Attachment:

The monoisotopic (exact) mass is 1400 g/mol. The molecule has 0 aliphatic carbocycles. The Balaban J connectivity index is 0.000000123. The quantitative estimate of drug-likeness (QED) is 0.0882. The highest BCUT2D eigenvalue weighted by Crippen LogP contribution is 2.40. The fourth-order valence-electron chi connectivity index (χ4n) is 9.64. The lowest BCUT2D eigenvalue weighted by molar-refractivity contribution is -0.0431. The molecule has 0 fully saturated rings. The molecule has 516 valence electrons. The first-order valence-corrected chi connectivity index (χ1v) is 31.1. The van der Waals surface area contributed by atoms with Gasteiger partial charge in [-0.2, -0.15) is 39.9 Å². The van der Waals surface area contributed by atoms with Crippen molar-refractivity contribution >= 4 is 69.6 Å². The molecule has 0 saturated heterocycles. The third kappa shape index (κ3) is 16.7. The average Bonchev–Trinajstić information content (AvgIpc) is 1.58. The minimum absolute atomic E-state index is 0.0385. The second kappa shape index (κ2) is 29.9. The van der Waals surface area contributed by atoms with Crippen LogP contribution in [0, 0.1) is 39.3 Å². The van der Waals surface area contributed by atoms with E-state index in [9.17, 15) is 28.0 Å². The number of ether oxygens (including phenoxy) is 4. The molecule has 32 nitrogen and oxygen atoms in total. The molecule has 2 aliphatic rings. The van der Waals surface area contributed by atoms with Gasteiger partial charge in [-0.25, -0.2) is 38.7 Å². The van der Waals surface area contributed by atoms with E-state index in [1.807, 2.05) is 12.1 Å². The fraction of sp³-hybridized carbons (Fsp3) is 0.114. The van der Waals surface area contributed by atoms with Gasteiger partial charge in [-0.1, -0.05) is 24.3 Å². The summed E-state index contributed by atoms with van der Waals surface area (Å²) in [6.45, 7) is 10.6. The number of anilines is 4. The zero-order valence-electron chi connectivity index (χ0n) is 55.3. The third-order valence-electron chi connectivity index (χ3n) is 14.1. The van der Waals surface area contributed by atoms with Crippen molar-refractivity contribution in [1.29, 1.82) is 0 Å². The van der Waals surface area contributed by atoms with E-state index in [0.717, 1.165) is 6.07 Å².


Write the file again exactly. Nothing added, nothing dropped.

The monoisotopic (exact) mass is 1400 g/mol. The molecule has 0 aliphatic carbocycles. The Balaban J connectivity index is 0.000000123. The quantitative estimate of drug-likeness (QED) is 0.0882. The highest BCUT2D eigenvalue weighted by Crippen LogP contribution is 2.40. The fourth-order valence-electron chi connectivity index (χ4n) is 9.64. The lowest BCUT2D eigenvalue weighted by molar-refractivity contribution is -0.0431. The molecule has 0 fully saturated rings. The molecule has 516 valence electrons. The first-order valence-corrected chi connectivity index (χ1v) is 31.1. The van der Waals surface area contributed by atoms with Gasteiger partial charge in [-0.2, -0.15) is 39.9 Å². The van der Waals surface area contributed by atoms with Crippen molar-refractivity contribution >= 4 is 69.6 Å². The molecule has 0 saturated heterocycles. The third kappa shape index (κ3) is 16.7. The average Bonchev–Trinajstić information content (AvgIpc) is 1.58. The minimum absolute atomic E-state index is 0.0385. The second kappa shape index (κ2) is 29.9. The van der Waals surface area contributed by atoms with Crippen LogP contribution in [0, 0.1) is 39.3 Å². The van der Waals surface area contributed by atoms with E-state index in [9.17, 15) is 28.0 Å². The number of ether oxygens (including phenoxy) is 4. The molecule has 32 nitrogen and oxygen atoms in total. The molecule has 2 aliphatic rings. The van der Waals surface area contributed by atoms with Gasteiger partial charge in [-0.25, -0.2) is 38.7 Å². The van der Waals surface area contributed by atoms with E-state index in [1.807, 2.05) is 12.1 Å². The fraction of sp³-hybridized carbons (Fsp3) is 0.114. The van der Waals surface area contributed by atoms with Gasteiger partial charge in [-0.1, -0.05) is 24.3 Å². The summed E-state index contributed by atoms with van der Waals surface area (Å²) in [6.45, 7) is 10.6. The number of anilines is 4. The zero-order valence-electron chi connectivity index (χ0n) is 55.3. The third-order valence-electron chi connectivity index (χ3n) is 14.1. The van der Waals surface area contributed by atoms with Crippen molar-refractivity contribution in [1.29, 1.82) is 0 Å². The van der Waals surface area contributed by atoms with E-state index in [0.717, 1.165) is 6.07 Å².